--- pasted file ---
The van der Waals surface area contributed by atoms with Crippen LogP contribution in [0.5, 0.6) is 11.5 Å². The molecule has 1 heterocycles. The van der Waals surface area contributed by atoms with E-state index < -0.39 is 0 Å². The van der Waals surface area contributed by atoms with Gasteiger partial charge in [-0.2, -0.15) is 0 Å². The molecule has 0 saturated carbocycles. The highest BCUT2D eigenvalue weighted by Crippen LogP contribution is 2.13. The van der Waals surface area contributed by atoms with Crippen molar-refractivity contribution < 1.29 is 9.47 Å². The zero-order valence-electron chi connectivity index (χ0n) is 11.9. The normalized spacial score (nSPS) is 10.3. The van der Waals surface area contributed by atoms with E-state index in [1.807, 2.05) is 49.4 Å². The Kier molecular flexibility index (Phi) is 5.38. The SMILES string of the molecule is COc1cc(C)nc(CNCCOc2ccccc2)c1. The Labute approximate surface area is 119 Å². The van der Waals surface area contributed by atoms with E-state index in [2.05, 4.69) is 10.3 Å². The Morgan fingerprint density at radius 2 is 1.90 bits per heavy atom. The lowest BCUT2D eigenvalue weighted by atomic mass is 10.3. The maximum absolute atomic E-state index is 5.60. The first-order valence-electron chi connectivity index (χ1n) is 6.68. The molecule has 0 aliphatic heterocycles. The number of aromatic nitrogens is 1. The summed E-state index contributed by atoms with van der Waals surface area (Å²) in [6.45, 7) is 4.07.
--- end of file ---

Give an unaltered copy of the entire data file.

The van der Waals surface area contributed by atoms with Crippen LogP contribution in [0.5, 0.6) is 11.5 Å². The molecule has 1 heterocycles. The van der Waals surface area contributed by atoms with E-state index < -0.39 is 0 Å². The van der Waals surface area contributed by atoms with Gasteiger partial charge in [-0.2, -0.15) is 0 Å². The molecule has 0 saturated carbocycles. The highest BCUT2D eigenvalue weighted by Crippen LogP contribution is 2.13. The van der Waals surface area contributed by atoms with Crippen molar-refractivity contribution < 1.29 is 9.47 Å². The zero-order valence-electron chi connectivity index (χ0n) is 11.9. The normalized spacial score (nSPS) is 10.3. The van der Waals surface area contributed by atoms with E-state index in [1.807, 2.05) is 49.4 Å². The Kier molecular flexibility index (Phi) is 5.38. The SMILES string of the molecule is COc1cc(C)nc(CNCCOc2ccccc2)c1. The Labute approximate surface area is 119 Å². The van der Waals surface area contributed by atoms with E-state index in [2.05, 4.69) is 10.3 Å². The Morgan fingerprint density at radius 2 is 1.90 bits per heavy atom. The lowest BCUT2D eigenvalue weighted by atomic mass is 10.3. The maximum absolute atomic E-state index is 5.60. The first-order valence-electron chi connectivity index (χ1n) is 6.68. The molecule has 0 aliphatic heterocycles. The number of aromatic nitrogens is 1. The summed E-state index contributed by atoms with van der Waals surface area (Å²) in [6.45, 7) is 4.07.